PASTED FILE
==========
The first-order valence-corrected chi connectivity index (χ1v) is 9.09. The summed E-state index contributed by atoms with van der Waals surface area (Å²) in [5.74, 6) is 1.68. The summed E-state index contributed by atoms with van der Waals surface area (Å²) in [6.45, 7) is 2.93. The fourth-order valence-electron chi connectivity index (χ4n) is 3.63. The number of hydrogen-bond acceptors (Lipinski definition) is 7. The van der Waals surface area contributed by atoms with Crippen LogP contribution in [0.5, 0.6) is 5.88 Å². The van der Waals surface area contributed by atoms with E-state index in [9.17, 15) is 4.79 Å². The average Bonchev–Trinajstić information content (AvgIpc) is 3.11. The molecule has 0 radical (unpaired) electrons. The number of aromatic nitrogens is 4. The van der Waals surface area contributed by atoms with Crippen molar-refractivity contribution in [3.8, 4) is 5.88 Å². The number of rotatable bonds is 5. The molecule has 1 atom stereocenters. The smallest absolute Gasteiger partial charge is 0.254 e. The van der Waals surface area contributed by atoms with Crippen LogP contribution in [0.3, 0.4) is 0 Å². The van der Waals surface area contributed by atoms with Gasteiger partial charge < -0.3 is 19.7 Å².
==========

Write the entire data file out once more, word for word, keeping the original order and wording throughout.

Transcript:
The first-order valence-corrected chi connectivity index (χ1v) is 9.09. The summed E-state index contributed by atoms with van der Waals surface area (Å²) in [5.74, 6) is 1.68. The summed E-state index contributed by atoms with van der Waals surface area (Å²) in [6.45, 7) is 2.93. The fourth-order valence-electron chi connectivity index (χ4n) is 3.63. The number of hydrogen-bond acceptors (Lipinski definition) is 7. The van der Waals surface area contributed by atoms with Crippen LogP contribution in [0.5, 0.6) is 5.88 Å². The van der Waals surface area contributed by atoms with E-state index in [9.17, 15) is 4.79 Å². The average Bonchev–Trinajstić information content (AvgIpc) is 3.11. The molecule has 0 radical (unpaired) electrons. The number of aromatic nitrogens is 4. The van der Waals surface area contributed by atoms with Crippen molar-refractivity contribution in [3.8, 4) is 5.88 Å². The number of rotatable bonds is 5. The molecule has 1 atom stereocenters. The smallest absolute Gasteiger partial charge is 0.254 e. The van der Waals surface area contributed by atoms with Crippen LogP contribution in [0.3, 0.4) is 0 Å². The van der Waals surface area contributed by atoms with Gasteiger partial charge < -0.3 is 19.7 Å².